Travelers visiting this season can see interesting showcases of everything from an outdoor photography exhibit focusing on one of the country’s major past times, Lucha Libre, as well as a look into the country’s rock history and the works of prominent Mexican artists Miguel Covarrubias and Rufino Tamayo. Below is a list of open exhibits in the lively metropolis on display until mid-February:
• From September 25 to January 13, the Estanquillo Museum is exhibiting Covarrubias, images of a universal Mexican, which showcases the work of one of the most important Mexican cartoonists of all time – Miguel Covarrubias. The exhibit features 125 pieces from the Museum as well as others from private collections and the Library of Mexico. Covarrubias is known for being an artistic vanguard of his time, combining modern art with traditional Mexican caricatures. The Estanquillo Museum is located on Isabel la Catolica 26 in the Historical Center.
• Strolling through Chapultepec Park from September 9 to January 31, one will find an elaborate outdoor photography exhibit entitled Arena Mexico Exhibition: 80 years of continuous fighting. The display focuses on Lucha Libre, Mexico’s version of wrestling, which is a significant past-time activity in the country. The 120+ photographs showcase the sport’s popular stunts, daring jumps and dangers outside the ring. One of the largest City parks in the world, Chapultepec Park is situated along Paseo de la Reforma, Circuito Interior and Constituyentes Avenue.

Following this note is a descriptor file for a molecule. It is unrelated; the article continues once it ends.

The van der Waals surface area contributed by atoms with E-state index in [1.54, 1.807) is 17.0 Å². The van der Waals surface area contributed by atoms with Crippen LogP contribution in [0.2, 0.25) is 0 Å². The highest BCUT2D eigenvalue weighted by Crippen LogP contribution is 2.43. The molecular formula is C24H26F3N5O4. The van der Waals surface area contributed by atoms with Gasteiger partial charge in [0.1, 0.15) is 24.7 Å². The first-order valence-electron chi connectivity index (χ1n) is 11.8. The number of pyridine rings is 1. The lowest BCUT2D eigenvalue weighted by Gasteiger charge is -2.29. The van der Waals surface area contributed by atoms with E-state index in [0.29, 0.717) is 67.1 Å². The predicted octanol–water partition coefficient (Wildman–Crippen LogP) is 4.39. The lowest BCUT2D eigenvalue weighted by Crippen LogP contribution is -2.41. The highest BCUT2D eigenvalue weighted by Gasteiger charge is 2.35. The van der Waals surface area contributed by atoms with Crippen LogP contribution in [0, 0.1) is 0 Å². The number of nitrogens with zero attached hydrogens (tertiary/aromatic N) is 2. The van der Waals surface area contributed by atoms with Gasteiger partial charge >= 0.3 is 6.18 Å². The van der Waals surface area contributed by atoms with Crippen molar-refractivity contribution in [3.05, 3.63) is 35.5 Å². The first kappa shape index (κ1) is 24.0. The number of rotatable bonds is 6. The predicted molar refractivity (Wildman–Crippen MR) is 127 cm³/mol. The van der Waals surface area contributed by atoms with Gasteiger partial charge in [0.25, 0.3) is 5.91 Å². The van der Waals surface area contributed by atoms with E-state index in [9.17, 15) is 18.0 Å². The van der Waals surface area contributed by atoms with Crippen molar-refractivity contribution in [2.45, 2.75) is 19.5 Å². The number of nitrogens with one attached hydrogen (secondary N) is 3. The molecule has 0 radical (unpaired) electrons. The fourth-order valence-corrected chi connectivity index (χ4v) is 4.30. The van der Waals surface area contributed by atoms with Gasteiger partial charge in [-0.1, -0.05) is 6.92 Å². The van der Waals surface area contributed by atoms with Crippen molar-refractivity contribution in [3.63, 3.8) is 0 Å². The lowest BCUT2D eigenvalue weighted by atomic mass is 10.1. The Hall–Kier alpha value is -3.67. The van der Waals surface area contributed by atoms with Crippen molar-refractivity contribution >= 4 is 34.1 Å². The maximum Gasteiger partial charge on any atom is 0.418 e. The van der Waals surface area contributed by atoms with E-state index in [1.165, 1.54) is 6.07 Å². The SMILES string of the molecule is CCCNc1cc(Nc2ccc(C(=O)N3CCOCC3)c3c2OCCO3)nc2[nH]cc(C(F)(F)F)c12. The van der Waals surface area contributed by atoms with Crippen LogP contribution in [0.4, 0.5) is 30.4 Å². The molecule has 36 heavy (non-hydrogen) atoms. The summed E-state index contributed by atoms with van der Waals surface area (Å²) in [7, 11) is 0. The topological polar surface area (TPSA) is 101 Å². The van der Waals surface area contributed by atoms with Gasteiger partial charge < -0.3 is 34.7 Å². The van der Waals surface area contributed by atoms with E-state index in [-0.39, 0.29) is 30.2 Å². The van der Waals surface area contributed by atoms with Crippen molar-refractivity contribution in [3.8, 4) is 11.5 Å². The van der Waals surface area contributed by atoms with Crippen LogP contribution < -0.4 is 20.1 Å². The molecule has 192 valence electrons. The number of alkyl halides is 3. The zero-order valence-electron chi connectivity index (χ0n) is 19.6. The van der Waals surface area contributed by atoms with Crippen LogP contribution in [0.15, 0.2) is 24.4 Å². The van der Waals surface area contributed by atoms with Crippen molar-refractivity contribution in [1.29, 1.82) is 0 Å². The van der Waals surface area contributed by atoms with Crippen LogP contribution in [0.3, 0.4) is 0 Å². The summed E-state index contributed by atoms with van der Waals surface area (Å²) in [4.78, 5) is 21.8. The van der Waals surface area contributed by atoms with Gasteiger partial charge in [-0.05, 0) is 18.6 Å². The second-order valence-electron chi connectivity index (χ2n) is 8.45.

• At Rufino Tamayo’s Museum, also located in Chapultepec Park, visitors can appreciate more than 66 pieces of the artist’s works in the exhibit Building Tamayo, 1922-1937. The showcase explores different aspects of the early stages of the important Mexican artist, including his production technique. Tamayo was one of the most popular 20th century artists from the country whose work is best known for blending European painting styles with Mexican influences, always using light and color.
• The new MODO Museum (Museo del Objecto del Objecto), located in the trendy Roma neighborhood, enlightens visitors with an alternative display: Mexican Rock 1955 – 2010. Up until February 15th, the exhibit provides an inside look to Mexican rock history including objects, documents, posters and flyers, pictures, historical stories, audio and video material.